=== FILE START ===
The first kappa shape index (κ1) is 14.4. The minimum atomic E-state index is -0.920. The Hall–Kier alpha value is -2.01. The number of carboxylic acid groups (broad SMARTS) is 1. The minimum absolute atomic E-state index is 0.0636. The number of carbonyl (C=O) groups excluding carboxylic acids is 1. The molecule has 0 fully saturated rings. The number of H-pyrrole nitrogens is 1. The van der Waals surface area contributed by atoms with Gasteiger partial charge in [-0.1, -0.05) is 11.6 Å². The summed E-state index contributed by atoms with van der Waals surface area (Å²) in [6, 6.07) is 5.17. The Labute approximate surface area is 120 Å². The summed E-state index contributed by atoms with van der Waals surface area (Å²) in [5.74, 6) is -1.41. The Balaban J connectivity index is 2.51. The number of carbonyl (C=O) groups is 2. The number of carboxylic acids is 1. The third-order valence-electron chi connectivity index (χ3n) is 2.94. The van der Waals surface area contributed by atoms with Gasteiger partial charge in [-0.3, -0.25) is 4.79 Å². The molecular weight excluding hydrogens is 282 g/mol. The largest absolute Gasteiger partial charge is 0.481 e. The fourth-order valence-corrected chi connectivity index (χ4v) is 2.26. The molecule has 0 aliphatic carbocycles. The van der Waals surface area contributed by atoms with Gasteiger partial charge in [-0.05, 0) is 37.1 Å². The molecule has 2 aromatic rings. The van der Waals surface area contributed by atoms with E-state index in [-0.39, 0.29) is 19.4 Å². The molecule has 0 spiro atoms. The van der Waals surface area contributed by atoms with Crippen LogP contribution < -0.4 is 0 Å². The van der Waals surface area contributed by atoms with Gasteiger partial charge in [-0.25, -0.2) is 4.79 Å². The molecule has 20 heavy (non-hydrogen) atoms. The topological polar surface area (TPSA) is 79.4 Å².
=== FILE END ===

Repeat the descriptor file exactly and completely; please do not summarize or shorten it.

The first kappa shape index (κ1) is 14.4. The minimum atomic E-state index is -0.920. The Hall–Kier alpha value is -2.01. The number of carboxylic acid groups (broad SMARTS) is 1. The minimum absolute atomic E-state index is 0.0636. The number of carbonyl (C=O) groups excluding carboxylic acids is 1. The molecule has 0 fully saturated rings. The number of H-pyrrole nitrogens is 1. The van der Waals surface area contributed by atoms with Gasteiger partial charge in [-0.1, -0.05) is 11.6 Å². The summed E-state index contributed by atoms with van der Waals surface area (Å²) in [6, 6.07) is 5.17. The Labute approximate surface area is 120 Å². The summed E-state index contributed by atoms with van der Waals surface area (Å²) in [5.74, 6) is -1.41. The Balaban J connectivity index is 2.51. The number of carbonyl (C=O) groups is 2. The number of carboxylic acids is 1. The third-order valence-electron chi connectivity index (χ3n) is 2.94. The van der Waals surface area contributed by atoms with Gasteiger partial charge in [-0.3, -0.25) is 4.79 Å². The molecular weight excluding hydrogens is 282 g/mol. The largest absolute Gasteiger partial charge is 0.481 e. The fourth-order valence-corrected chi connectivity index (χ4v) is 2.26. The molecule has 0 aliphatic carbocycles. The van der Waals surface area contributed by atoms with Gasteiger partial charge in [-0.05, 0) is 37.1 Å². The molecule has 2 aromatic rings. The van der Waals surface area contributed by atoms with E-state index in [-0.39, 0.29) is 19.4 Å². The molecule has 0 spiro atoms. The van der Waals surface area contributed by atoms with Crippen LogP contribution < -0.4 is 0 Å². The van der Waals surface area contributed by atoms with Gasteiger partial charge in [-0.25, -0.2) is 4.79 Å². The molecule has 20 heavy (non-hydrogen) atoms. The topological polar surface area (TPSA) is 79.4 Å².